Will Obama's Chief Technology Officer Dish About Healthcare.gov?

WASHINGTON – The showdown between Congress and the White House over the foibles of the healthcare reform law – popularly known as Obamacare – is starting to grow testier.

Rep. Darrell Issa (R-Calif.), chairman of the House Oversight & Government Reform Committee, has issued a subpoena to compel Todd Park, President Obama’s chief technology officer, to appear before his panel on Wednesday to explain the troubled rollout of healthcare.gov, the website that plays an essential role in the implementation of the Affordable Care Act.

Issa said he issued a subpoena after Park balked at testifying before the committee, explaining that he is heavily involved in correcting the problems that have plagued healthcare.gov since its launch. Donna Pignatelli informed Issa that Park “is currently occupied full time on the critically important work of improving the website for the millions of Americans seeking affordable health insurance options.” Park expressed a willingness to meet with the committee informally at the end of November and then appear publicly before the panel in early December.

Issa responded by issuing the subpoena, asserting that Park’s statement is crucial to the committee’s understanding of what went wrong and what the Obama administration is doing to fix it.

“Millions of Americans have lost their health insurance and are rapidly approaching a point where they must begin to prepare for the possibility of having no health insurance,” Issa said in the subpoena letter demanding Park’s appearance. “They deserve your sworn testimony before their elected representatives about what went wrong.”

The subpoena comes on the heels of Issa’s claim that Park lied about the capabilities of healthcare.gov. Appearing on Fox News last week, the chairman said Park was “engaging in a pattern of interference and false statements.”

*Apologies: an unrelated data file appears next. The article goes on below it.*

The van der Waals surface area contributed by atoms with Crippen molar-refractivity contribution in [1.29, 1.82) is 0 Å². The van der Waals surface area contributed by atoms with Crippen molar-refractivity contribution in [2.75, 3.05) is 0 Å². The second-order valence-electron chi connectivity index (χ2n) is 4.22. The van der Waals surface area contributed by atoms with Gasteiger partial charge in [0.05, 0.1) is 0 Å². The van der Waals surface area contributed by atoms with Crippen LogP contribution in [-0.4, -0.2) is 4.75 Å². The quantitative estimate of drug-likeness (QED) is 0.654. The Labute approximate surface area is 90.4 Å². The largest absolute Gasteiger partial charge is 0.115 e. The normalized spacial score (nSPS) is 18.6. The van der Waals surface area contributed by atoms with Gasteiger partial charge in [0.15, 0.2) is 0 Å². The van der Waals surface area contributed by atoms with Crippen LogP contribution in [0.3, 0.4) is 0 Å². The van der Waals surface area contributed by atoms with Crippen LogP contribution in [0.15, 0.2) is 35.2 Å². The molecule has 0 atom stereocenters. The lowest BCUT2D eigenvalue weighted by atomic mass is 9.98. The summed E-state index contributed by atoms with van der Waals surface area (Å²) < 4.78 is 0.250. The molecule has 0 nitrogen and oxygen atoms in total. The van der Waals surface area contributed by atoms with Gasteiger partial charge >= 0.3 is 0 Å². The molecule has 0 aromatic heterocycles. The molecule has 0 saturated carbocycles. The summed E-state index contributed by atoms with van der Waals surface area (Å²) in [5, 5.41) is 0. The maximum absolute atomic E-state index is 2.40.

Park said on Oct. 6 – five days after the launch -- that officials planned for healthcare.gov to draw approximately 60,000 simultaneous users. Issa said documents show the administration was actually targeting only 10,000 concurrent users and wound up handling about 1,100 before response time got too high.

“Park knew the facts -- had to know the facts,” Issa said.

“This was a failure to launch that they knew about on Sept. 30 and went ahead anyway,” he told Fox News.

Issa also said Park made “a false statement” when he attributed the site’s problems to high consumer volume.

“Clearly the president had an opportunity with his lead contractors and his technology people to take the time out that Congress was asking them to take, to delay the launch at least until security and speed concerns and so on could be addressed -- they didn't do it,” he said.

Issa’s subpoena was not well received. Pignatelli dispatched a second letter asserting that compelling Park to testify at this time “is more likely to hurt rather than help the goal of fixing the website as soon as possible.”

“You explained that the committee feels it has a duty to conduct oversight of the Executive Branch, but conspicuously absent from your letter was any statement or justification that would explain the legislative need to compel Mr. Park to appear next week as opposed to a few weeks from now,” Pignatelli wrote.

Meanwhile, three Park supporters have started a website, Let Todd Work, urging Congress to permit Park to continue his work on healthcare.com uninterrupted.

“On the evening of November 8th, Todd Park was subpoenaed by Congressman Darrell Issa to testify in front of Congress about whether or not Healthcare.gov was prepared on launch day,” the site maintains. “Now, instead of continuing to fix Healthcare.gov (a mess he did not make), Mr. Park has to spend his hours preparing for his testimony.”

Park, the site said, “is a fantastic public servant, who cares about making government more effective and accountable, just like Mr. Issa. We hope that they can work together on solving the policies that enabled healthcare.gov to fail in the first place.”